Answer Man

JW: Answer Man, let's start on a somber note. About the late Steve Courson, we know of his past reputation for using steroids, and we know of his great character in speaking out against them late in his life, but we don't know enough about him as a player. What kind of a player was he?

AM: Oh, I'll tell you what, he was terrific. At 6-1, 275-280, he could run a 40 in 4.7, even the high 4.6s. And at 6-1 he could dunk a basketball and he had so much power that he could just annihilate you. I remember watching him lead one sweep, and Reggie Williams, the outside linebacker for the Cincinnati Bengals, came up to take him and Steve hit Reggie with his face, right into his sternum and actually lifted him off the ground. And for about three or four seconds, Reggie's feet were off the ground. When his feet finally came down, his heels bit into the Astroturf and the next thing that hit the ground was the back of his head. Steve never broke stride. He ran right through him and picked up the safety. He did some amazing things with that speed and athleticism.

JW: Now the Steelers have struggled to beat two bad teams. Does that concern you?

AM: No. I'm not concerned at all. As a matter of fact, it's a testament to this team that guys go down and they keep plugging someone else in. Sure, they might have a couple of ugly wins, but they have a couple of Rembrandts, too. The win in Cincinnati was a great win. Good teams find a way to win, and that's what this football team has shown.

JW: Do you see any weaknesses?

AM: The only thing that's kind of concerning is I'd like to see more production on third down, particularly on defense. I'd like to see a little bit more pressure from the down linemen and the outside linebackers. That's always something you'd like to see. Those are two areas you'd like to see improved. I'd like to see more pressure.

JW: Why isn't Joey Porter getting any pressure?

AM: I can't answer that.

JW: Do you worry that his career's in decline?

AM: To be honest with you that thought hasn't entered my mind. The sacks tend to be like turnovers a lot of times: They come in bunches. You may see Joey go through a cold spell and then he'll get hot. They seem to come in bunches.

JW: What do you like about the team at the halfway point?

AM: I really like the way the defense plays as a whole, the toughness of it, the fact they want to play physical. And the other thing I like about the defense, when they get a turnover they go right to the transition. They look to score, whether it's Troy (Polamalu) or Chris Hope. It's not enough just to have the ball in their hands. They're looking to take it to the house.

JW: You know, about this time last year they started using Max Starks on the line. Are this year's young offensive linemen ready for some playing time?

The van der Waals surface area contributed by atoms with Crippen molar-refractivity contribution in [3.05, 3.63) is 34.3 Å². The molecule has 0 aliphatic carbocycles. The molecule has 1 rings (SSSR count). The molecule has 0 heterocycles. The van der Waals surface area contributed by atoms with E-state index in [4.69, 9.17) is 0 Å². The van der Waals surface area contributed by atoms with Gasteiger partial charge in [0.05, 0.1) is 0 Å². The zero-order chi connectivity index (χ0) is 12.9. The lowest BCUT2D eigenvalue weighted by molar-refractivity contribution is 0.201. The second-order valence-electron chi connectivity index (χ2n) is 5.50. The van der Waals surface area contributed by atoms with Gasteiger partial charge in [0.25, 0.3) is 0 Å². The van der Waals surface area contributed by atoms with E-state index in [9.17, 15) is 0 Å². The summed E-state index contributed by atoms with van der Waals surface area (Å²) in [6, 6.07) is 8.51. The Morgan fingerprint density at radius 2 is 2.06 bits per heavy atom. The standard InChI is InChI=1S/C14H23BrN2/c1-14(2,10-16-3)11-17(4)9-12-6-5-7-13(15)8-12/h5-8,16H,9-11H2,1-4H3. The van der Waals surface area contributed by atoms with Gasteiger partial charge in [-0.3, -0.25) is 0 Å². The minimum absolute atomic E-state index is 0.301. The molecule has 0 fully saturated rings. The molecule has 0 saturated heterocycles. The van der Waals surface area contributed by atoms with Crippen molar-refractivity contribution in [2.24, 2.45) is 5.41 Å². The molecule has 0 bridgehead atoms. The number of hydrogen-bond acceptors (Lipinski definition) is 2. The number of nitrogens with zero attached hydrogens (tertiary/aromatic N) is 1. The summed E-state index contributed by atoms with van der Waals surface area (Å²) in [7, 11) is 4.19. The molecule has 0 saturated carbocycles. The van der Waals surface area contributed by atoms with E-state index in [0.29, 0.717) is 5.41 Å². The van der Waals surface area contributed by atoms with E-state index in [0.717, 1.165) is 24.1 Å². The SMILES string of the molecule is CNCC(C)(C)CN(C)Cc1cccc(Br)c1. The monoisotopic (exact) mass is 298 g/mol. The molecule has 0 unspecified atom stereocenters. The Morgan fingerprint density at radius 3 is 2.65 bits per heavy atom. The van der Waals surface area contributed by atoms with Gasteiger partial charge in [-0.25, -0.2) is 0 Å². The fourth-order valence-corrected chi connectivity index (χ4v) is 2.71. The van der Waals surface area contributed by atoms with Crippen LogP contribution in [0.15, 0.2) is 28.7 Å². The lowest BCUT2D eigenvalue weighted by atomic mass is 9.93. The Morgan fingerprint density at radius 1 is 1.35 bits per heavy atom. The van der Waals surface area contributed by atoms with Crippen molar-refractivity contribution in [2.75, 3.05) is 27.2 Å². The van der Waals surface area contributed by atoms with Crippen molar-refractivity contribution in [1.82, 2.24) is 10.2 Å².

AM: They could play now. They'd make a hundred M.E.s (mental errors), but they could play now. It's hard getting them enough work – our work. We only have, what, 45 snaps a practice? You have to get your starters and top back-ups enough work, so it's hard for them to get anything more than individual technique work, conditioning and their usual work on the look team. Now, they've been getting some reps lately because we've been given Marvel (Smith) some rest, so there's been some time for them.

JW: What's Marvel's problem?

AM: Still his shoulder.

JW: The same one that bothered him two years ago?

AM: It's not as painful as it was back then, but yeah, it's still the same area. I don't think it'll ever heal completely. This is a tough game.

JW: On to Sunday, what strikes you about the Browns?

AM: You can see Romeo (Crennel)'s fingerprint on them. The O-line has been steady; not spectacular, but very steady. They're decent, kind of like New England. New England's offensive line is decent; so is this one. They want to run the ball. I was impressed with Rueben Droughns. He runs hard, especially between the tackles. He's not going to scare you with his speed but boy he runs hard, gives you a nice effort, and has good vision to cut back. The passing game, Trent Dilfer gets rid of the ball quick and he gets it down the field. He's still got some football left in him.

JW: What kind of effect has the massive turnover had on them?

AM: I don't know. They're veteran guys. I sometimes think we kind of overrate the whole chemistry thing. It's nice when it happens and you have five guys on your line who've played together, but when the guys you had stink, why wouldn't you want to get rid of them?

JW: What about their defense?

AM: They use a 3-4, but they don't do what New England does. They don't transition back and forth, from 3-4 to 4-3, the way New England does. They will go to four down on second-and-mid to second-and-long situations, but on first downs they're almost always 3-4. Their linebackers do play tighter to the line of scrimmage. They like to get up a little bit closer.

JW: So what are your instincts telling you about this game?

AM: My instincts tell me this should be a game the Steelers win. I think Cleveland will play them tough, they'll play hard, but I don't see them as a team that is capable.

JW: But can't a decent team raise its game against a rival?

AM: I'm not even really sure how much this rivalry affects anything. It's more for the fans and the media. Hanford Dixon said he talked to Braylon Edwards the other day and Edwards said that Michigan-Ohio State was a rivalry, not this one, so that's what they think. It used to mean a lot, but with the high turnover rate and the fact they went away for a few years, it's changed. These guys don't appreciate it as much and the games haven't had the same importance.

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